Each week, we select the most interesting Jewish obituary. This week, it’s that of Dr. Fritz Bach, who died Sunday at 76. Because of him, organ transplants are far more successful: Decades ago, he invented a technique whereby the cells of a potential donor are mixed with those of a prospective recipient and their reactions are observed, a useful metric for predicting the likelihood of rejection after the transplant is done. He continually honed this technique, expanding it from bone marrow to other body parts, and greatly speeding it up (which can be crucial when your donor is, er, decomposing). Other research interests included transplanting pig tissues into humans—not clear if that would be kosher, but it would address the chronic gap between demand and supply for organs.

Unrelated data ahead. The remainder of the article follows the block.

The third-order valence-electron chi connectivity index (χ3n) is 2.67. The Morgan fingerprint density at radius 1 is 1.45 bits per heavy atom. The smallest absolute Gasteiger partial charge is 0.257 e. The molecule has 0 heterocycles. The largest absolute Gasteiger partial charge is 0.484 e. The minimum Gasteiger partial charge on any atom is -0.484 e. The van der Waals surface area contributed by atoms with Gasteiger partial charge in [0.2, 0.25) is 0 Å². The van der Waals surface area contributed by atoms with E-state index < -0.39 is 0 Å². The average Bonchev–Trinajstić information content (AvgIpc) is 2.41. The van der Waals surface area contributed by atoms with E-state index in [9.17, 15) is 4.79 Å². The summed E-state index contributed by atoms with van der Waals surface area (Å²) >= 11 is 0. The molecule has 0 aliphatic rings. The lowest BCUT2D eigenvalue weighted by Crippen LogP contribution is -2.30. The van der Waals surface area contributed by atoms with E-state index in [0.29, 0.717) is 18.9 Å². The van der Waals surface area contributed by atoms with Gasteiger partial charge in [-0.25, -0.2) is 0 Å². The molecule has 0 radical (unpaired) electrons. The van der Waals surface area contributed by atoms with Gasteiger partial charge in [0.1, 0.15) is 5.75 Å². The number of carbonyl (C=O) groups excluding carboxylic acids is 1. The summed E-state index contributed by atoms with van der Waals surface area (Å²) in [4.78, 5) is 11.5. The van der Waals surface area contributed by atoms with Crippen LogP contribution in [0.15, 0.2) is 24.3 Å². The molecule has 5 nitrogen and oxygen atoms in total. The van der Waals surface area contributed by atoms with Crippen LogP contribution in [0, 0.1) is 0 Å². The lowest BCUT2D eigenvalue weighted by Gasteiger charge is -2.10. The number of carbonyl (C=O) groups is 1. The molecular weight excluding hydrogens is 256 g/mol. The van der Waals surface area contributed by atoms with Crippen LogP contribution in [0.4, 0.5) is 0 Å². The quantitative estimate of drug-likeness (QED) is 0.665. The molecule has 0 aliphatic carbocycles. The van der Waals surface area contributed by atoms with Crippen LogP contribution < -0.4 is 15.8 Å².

Though a product of American schools (Harvard, Washington University in St. Louis), Bach is not from the States. He was born in Vienna in 1934, and fled to England with his brother after Kristallnacht, where he was cared for by a British family, reunited with his own family, and then had his immigration to the U.S. sponsored by a G.I.